Germany's explosive experts have set a new record after detonating a highway bridge in the northwest of the country. It was the highest bridge ever blown up in the country – and to make the demolition even more complex, the controlled detonation of the 70-metre-tall bridge happened right next to the new replacement structure that was opened less than two months ago.

The Rinsdorf viaduct bridge (left), and an explosive effect (right).12

Germany's Rinsdorf viaduct, a major bridge in the region which was 70 metres tall and spanned 500 metres, was destroyed with at least seven explosive charges in a controlled demolition on Sunday, February 6. It was a textbook example of how rigorous planning combined with modern engineering moves societal infrastructure forward, like clockwork. 

The blast sets a new record in Germany, which has never blown up a bridge so high before. 

The 55-year-old structure came crashing down at 11am local time. After demolition expert Michael Schneider gave the signal to detonate, the bridge's 16 pillars buckled and the road surface fell to the ground. "It was a picture-book blast," he said.

Clips of the demolition make the feat look easy, but it isn't. Extensive planning, precise placement of shaped explosives, and a larger backup plan, like an alternative route through the viaduct for Germany's autobahn, were required before anything went up in smoke.

When creative destruction goes like clockwork

This precise demolition was achieved with roughly 120kg of explosives, placed in at least seven positions on the bridge where structures were in a state of static equilibrium – points where gravity works to cancel out forces meeting head on.

By placing the explosives at these points demolitions experts could predict the force of the explosion and ensure the bridge landed neatly below its initial position.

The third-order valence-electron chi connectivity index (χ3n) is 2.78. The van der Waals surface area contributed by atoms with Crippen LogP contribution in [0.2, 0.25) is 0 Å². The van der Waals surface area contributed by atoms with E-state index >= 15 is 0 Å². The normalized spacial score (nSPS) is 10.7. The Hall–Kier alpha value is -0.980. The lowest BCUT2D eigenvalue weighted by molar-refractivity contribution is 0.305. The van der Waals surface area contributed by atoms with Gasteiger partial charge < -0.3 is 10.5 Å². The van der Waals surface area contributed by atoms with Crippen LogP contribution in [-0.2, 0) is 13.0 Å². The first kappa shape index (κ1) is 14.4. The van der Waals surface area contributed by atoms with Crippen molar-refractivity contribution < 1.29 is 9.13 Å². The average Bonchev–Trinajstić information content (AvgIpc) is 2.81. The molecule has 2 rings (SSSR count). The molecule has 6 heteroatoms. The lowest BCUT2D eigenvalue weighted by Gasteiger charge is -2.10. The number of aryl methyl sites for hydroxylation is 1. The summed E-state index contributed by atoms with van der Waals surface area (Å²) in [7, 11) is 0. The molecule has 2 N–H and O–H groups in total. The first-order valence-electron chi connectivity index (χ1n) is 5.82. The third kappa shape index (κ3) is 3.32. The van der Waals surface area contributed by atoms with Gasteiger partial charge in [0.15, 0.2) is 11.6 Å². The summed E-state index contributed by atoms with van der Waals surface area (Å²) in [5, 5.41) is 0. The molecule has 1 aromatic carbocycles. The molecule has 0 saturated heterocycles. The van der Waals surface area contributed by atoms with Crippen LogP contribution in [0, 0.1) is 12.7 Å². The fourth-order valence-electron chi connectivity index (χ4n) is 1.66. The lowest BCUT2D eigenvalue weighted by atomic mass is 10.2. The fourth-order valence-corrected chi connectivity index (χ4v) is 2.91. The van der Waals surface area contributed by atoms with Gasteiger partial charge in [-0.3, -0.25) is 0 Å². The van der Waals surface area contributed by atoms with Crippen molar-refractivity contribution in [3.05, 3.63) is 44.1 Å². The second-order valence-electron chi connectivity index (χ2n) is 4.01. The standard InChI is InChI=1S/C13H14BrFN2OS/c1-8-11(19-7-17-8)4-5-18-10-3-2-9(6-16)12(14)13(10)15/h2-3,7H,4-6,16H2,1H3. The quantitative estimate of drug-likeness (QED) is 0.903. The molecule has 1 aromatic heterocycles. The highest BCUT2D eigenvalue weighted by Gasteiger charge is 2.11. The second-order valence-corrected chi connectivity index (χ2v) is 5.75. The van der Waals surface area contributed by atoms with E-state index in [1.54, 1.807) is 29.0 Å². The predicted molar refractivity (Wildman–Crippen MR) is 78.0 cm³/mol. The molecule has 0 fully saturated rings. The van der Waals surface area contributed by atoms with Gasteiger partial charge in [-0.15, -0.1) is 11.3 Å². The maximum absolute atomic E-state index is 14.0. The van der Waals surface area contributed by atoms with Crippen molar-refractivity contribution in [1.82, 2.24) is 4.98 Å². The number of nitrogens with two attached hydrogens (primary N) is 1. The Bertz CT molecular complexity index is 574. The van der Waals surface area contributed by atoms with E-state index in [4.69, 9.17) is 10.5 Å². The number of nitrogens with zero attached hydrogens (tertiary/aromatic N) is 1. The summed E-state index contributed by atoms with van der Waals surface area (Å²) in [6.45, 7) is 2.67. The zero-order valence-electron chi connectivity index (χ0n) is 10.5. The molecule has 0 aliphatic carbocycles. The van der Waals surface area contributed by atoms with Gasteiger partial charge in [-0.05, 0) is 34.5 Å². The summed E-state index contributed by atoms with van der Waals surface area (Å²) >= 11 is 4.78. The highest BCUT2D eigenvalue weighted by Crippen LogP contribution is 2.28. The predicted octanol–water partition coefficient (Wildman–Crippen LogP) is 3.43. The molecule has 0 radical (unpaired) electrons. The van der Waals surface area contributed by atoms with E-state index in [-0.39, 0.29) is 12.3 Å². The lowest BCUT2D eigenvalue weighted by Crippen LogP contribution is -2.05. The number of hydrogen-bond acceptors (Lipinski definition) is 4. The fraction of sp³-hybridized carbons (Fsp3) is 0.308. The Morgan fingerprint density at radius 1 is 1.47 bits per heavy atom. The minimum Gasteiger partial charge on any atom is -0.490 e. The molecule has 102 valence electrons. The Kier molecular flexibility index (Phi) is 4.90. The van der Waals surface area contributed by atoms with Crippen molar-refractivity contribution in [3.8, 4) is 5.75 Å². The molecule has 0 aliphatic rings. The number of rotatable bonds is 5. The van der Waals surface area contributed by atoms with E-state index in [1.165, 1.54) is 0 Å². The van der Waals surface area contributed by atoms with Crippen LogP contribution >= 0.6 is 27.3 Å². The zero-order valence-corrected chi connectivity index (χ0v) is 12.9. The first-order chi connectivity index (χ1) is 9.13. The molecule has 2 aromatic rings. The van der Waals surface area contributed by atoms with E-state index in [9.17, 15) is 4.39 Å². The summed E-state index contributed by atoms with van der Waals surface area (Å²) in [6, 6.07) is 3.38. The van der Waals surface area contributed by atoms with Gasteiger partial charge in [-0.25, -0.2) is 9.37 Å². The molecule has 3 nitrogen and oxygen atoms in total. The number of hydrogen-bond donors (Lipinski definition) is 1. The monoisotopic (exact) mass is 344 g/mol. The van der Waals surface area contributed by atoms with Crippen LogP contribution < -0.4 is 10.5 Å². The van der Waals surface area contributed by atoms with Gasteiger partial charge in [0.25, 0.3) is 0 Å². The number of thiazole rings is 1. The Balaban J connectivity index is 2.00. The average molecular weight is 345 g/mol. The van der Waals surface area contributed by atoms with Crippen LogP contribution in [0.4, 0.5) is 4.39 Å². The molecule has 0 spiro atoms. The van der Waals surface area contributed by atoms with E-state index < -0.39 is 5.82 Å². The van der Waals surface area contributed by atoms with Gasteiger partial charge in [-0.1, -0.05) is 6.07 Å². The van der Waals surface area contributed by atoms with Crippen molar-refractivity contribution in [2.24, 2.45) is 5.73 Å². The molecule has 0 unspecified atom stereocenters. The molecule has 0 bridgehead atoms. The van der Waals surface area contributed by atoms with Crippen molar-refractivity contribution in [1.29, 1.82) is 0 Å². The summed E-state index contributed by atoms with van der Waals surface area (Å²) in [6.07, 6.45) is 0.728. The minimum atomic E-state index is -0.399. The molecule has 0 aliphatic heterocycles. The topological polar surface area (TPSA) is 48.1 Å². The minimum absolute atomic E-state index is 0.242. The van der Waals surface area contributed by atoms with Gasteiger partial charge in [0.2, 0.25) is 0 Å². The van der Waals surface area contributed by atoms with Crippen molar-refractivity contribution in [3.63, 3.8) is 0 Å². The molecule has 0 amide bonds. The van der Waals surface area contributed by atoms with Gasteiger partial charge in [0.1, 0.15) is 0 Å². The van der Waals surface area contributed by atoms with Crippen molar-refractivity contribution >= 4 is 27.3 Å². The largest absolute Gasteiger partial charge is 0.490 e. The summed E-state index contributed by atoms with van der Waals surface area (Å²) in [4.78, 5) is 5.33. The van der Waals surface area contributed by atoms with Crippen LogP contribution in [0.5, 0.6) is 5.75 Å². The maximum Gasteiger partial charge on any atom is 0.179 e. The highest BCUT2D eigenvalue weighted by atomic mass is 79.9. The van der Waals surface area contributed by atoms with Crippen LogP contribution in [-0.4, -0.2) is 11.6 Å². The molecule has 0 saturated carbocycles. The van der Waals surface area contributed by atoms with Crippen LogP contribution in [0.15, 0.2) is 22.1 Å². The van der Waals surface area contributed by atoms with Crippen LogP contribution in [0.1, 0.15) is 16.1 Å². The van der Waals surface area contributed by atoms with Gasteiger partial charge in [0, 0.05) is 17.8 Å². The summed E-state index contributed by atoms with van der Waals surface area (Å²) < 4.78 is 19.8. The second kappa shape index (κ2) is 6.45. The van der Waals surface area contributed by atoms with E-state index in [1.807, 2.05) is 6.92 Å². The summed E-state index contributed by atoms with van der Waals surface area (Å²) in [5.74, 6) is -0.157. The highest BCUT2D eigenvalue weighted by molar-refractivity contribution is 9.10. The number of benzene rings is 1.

“The Rinsdorf viaduct on Germany’s A45 autobahn was demolished on Sunday due to structural issues," explains CEO Adam Rossi of TotalShield. "The bridge was 55 years old and in need of repairs."


"The replacement bridge was inaugurated in December 2021 and no damage was done to it during the demolition of the first bridge," adds Rossi.

Indeed, as the old bridge falls away, the new bridge is revealed, without a single scratch from its predecessor. The bridge's end was meticulously organised to ensure the debris would fall into a prepared bed. A short distance away, a crowd had gathered to enjoy the show of a half-century-old bridge crashing down.

Similar bridge demolitions are due in the US

When something like this happens, it's a reason to celebrate. Germany is renowned for centuries of cutting-edge engineering, and its people aren't sacrosanct about creative destruction, as several reactions from locals attest.

"There was a lot of dust but it was soon Rinsdorf by the rain," says one person on Twitter to news of the demolition, pulling a loose pun.

"Shaped charges, good job," reads another Twitter reply, referencing how the explosives were shaped to achieve the perfect blast of energy, ensuring a clean-cut, and safe drop of the bridge.

While this demolition was executed perfectly, it is only the tip of sorely needed work throughout the most densely populated state in Germany – North Rhine-Westphalia. Roughly 60 viaducts in the state are due for replacements or critical repairs. A total of 15 are under construction or awaiting extensive work, and if too much time passes, there could be trouble.

In 2007, the Mississippi River bridge in Minneapolis, Minnesota, that stretched across Saint Anthony Falls with eight broad lanes, collapsed, killing 13 people and injuring another 145. That bridge was completed in 1967, and supported 140,000 vehicles every day.

Bringing top-tier demolition home – while a design flaw was cited for the Mississippi River bridge collapse, every conventional structure shares a deeper flaw of conventional age and damage from use.

Last November, the administration of President Joe Biden passed a new infrastructure bill designed to rebuild roads, bridges, and more in the US. It seems likely at this point that we'll begin to see the same clockwork destruction of bridges a little closer to home, soon.